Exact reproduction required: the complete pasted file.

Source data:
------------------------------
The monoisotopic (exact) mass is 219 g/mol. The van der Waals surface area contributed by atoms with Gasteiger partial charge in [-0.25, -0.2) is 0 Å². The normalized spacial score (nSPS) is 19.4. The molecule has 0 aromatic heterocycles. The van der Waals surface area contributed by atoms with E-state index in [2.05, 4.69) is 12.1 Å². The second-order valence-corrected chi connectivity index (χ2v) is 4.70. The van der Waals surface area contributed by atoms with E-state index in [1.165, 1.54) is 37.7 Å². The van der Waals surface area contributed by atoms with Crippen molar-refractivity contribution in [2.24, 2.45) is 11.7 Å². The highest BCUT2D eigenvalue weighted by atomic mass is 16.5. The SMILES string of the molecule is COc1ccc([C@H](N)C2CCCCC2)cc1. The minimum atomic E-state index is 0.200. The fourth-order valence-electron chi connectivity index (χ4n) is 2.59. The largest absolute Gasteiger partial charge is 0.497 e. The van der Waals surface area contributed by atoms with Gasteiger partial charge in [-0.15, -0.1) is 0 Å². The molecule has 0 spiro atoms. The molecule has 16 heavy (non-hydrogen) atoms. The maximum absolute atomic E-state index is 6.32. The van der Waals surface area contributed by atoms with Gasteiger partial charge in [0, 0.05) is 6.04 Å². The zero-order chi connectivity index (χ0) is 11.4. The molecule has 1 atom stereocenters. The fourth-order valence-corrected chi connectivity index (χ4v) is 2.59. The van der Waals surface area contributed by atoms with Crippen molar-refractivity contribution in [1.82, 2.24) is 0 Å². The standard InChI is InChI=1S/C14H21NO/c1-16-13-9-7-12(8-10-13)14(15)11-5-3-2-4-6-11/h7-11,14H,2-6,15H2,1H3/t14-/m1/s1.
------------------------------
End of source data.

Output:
The monoisotopic (exact) mass is 219 g/mol. The van der Waals surface area contributed by atoms with Gasteiger partial charge in [-0.25, -0.2) is 0 Å². The normalized spacial score (nSPS) is 19.4. The molecule has 0 aromatic heterocycles. The van der Waals surface area contributed by atoms with E-state index in [2.05, 4.69) is 12.1 Å². The second-order valence-corrected chi connectivity index (χ2v) is 4.70. The van der Waals surface area contributed by atoms with E-state index in [1.165, 1.54) is 37.7 Å². The van der Waals surface area contributed by atoms with Crippen molar-refractivity contribution in [2.24, 2.45) is 11.7 Å². The highest BCUT2D eigenvalue weighted by atomic mass is 16.5. The SMILES string of the molecule is COc1ccc([C@H](N)C2CCCCC2)cc1. The minimum atomic E-state index is 0.200. The fourth-order valence-electron chi connectivity index (χ4n) is 2.59. The largest absolute Gasteiger partial charge is 0.497 e. The van der Waals surface area contributed by atoms with Gasteiger partial charge in [-0.15, -0.1) is 0 Å². The molecule has 0 spiro atoms. The molecule has 16 heavy (non-hydrogen) atoms. The maximum absolute atomic E-state index is 6.32. The van der Waals surface area contributed by atoms with Gasteiger partial charge in [0, 0.05) is 6.04 Å². The zero-order chi connectivity index (χ0) is 11.4. The molecule has 1 atom stereocenters. The fourth-order valence-corrected chi connectivity index (χ4v) is 2.59. The van der Waals surface area contributed by atoms with Crippen molar-refractivity contribution in [1.82, 2.24) is 0 Å². The standard InChI is InChI=1S/C14H21NO/c1-16-13-9-7-12(8-10-13)14(15)11-5-3-2-4-6-11/h7-11,14H,2-6,15H2,1H3/t14-/m1/s1.